In my research, I study how the interfaces, interaction techniques, and context-aware infrastructures at the foundation of the next generation of computing systems can better respond to the critical, real-world challenges associated with information overload. Because overload can take many different forms, I have examined and addressed breakdowns in multitasking (overload of attention), information sharing (overload of communications channels), and long-term/archival information storage (overload of electronic organizational systems). What makes my research unique within the domains of HCI and personal information management is that I take two, complementary approaches in my work:
- I conduct qualitative and quantitative empirical studies of people's real-world information management practices and strategies for managing information overload. Using cognitive theories as an analytic lens, I use these empirical findings to inform the design of novel interfaces and systems.
- I design, implement, and perform in situ evaluations of interfaces, interaction techniques, and context-aware infrastructures for mitigating information overload. This research involves re-envisioning fundamental characteristics of personal computing, including the ways that underlying data—both user-generated information artifacts and passively captured metadata—are represented and the interaction metaphors that frame the user experience. In my research, I focus on building robust systems that can be deployed and evaluated in the real world, with representative users using their own data and over extended periods of time, which is essential for studying the ways that these tools affect people’s personal information management practices.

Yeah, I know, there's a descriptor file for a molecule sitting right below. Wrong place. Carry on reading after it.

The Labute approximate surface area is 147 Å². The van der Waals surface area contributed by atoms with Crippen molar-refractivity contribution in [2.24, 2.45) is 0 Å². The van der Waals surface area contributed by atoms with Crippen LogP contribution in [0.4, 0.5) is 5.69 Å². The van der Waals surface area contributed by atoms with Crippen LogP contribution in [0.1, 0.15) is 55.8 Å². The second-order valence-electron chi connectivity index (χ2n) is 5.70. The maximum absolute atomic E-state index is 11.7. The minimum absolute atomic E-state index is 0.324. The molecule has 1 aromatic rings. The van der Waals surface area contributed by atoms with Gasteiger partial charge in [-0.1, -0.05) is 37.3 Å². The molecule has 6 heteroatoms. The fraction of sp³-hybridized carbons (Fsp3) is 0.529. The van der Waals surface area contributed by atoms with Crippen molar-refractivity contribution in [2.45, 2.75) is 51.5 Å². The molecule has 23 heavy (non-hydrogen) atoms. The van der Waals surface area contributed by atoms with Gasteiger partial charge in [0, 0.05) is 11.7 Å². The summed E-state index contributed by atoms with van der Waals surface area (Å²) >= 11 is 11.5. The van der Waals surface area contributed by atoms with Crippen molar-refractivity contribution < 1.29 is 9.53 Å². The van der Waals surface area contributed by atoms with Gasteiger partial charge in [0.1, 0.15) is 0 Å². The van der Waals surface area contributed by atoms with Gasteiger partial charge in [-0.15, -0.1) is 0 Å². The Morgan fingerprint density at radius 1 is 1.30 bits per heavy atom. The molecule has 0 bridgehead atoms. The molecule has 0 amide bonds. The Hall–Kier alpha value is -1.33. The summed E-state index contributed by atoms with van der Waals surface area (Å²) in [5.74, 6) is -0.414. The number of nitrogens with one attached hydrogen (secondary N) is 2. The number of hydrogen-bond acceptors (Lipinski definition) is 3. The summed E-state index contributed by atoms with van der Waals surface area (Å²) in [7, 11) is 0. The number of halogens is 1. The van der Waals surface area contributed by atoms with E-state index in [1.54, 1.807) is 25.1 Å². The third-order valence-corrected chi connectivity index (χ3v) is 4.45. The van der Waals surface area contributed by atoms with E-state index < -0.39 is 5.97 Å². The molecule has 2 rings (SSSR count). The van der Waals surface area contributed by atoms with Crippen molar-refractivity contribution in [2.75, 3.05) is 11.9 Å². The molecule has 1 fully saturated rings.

Research Project Portfolio
Empirical Studies of Information Work
Multitasking & E-mail
Systems that Re-examine Existing Interface Metaphors
Novel Interfaces for Emergent and Ubiquitous Computing Systems
Three Angry Men
Information- and Awareness-Sharing Systems
Other Research Projects